Climate change linked to more flowery forests

Posted: 19 Jan 2018 08:35 AM PST

New research has revealed a surprising relationship between surging atmospheric carbon dioxide and flower blooms in a remote tropical forest.

The Pentagon built with mineralized microbes predating dinosaurs

Posted: 19 Jan 2018 08:35 AM PST

A new study has found that some of the building blocks of the Pentagon and Empire State Building were made by microbes that lived up to 340 million years ago, predating the dinosaurs.

Factor that doubles the risk of death from breast cancer identified

Posted: 19 Jan 2018 08:34 AM PST

Researchers have discovered that the risk of death from breast cancer is twice as high for patients with high heterogeneity of the estrogen receptor within the same tumor as compared to patients with low heterogeneity. The study shows that the higher risk of death is independent of other known tumor markers and also holds true for Luminal A breast cancer.

Increasing number of adolescents receive a psychiatric or neurodevelopmental diagnosis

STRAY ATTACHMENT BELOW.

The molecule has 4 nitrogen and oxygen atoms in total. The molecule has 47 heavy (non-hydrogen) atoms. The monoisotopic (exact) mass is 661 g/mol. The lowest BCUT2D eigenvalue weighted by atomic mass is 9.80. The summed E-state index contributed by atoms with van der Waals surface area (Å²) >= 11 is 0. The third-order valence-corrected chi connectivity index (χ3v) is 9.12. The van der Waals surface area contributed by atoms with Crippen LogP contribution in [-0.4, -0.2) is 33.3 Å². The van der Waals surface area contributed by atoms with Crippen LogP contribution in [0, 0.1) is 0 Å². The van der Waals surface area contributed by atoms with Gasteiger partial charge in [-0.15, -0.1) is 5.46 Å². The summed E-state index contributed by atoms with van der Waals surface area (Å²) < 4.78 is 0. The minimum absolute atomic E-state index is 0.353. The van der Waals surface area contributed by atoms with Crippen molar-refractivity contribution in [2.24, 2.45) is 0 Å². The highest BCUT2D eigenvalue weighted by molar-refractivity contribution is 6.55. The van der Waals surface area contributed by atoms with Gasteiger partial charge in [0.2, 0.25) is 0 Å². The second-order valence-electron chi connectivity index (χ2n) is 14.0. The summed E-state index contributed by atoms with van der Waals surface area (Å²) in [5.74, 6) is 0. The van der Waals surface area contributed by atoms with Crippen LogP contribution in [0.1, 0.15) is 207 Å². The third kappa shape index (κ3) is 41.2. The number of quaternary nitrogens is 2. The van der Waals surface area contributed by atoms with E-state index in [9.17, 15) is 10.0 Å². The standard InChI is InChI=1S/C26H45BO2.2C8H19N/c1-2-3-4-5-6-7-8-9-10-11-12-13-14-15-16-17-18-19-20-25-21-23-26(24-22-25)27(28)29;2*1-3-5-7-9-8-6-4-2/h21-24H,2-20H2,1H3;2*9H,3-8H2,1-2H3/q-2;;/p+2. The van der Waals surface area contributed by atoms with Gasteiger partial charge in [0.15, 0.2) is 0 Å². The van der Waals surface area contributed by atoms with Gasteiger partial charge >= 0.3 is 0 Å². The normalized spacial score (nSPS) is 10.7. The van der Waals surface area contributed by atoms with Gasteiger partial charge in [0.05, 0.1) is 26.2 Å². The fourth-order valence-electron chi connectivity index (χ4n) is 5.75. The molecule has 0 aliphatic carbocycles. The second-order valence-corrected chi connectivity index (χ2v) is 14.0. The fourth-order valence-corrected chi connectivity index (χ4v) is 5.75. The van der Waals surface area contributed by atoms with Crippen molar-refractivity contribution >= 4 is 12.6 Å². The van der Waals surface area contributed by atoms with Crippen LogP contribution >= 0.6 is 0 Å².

Posted: 19 Jan 2018 08:34 AM PST

According to a national register study comparing Finnish birth cohorts from 1987 and 1997, an increasing number of adolescents receive a psychiatric or neurodevelopmental diagnosis. The number of diagnosed adolescents increased especially for girls in the younger cohort.

Free online access to millions of documents on chemical toxicity made possible through ToxicDocs

Posted: 19 Jan 2018 07:10 AM PST

Millions of pages of internal corporate and trade association documents relating to the introduction of new products and chemicals into the workplace and commerce have been compiled into a free searchable online database called ToxicDocs.

Caffeine’s sport performance advantage for infrequent tea and coffee drinkers

Posted: 19 Jan 2018 06:03 AM PST

Sports scientists have found that the performance enhancing benefits of caffeine are more apparent in athletes who do not drink caffeine-rich drinks such as tea, coffee, and energy drinks on a daily basis.

How plants see light

Posted: 19 Jan 2018 06:03 AM PST

The proteins PCH1 and PCHL help plants adapt to their surroundings. Plants react sensitively to changes in their surroundings and possess the ability to adapt to them. They use the photoreceptor protein phytochrome B to see light and then regulate processes such as seed germination, seedling development, longitudinal growth and flower formation.

Successful promotion of giftedness as early as elementary school age

Posted: 19 Jan 2018 06:02 AM PST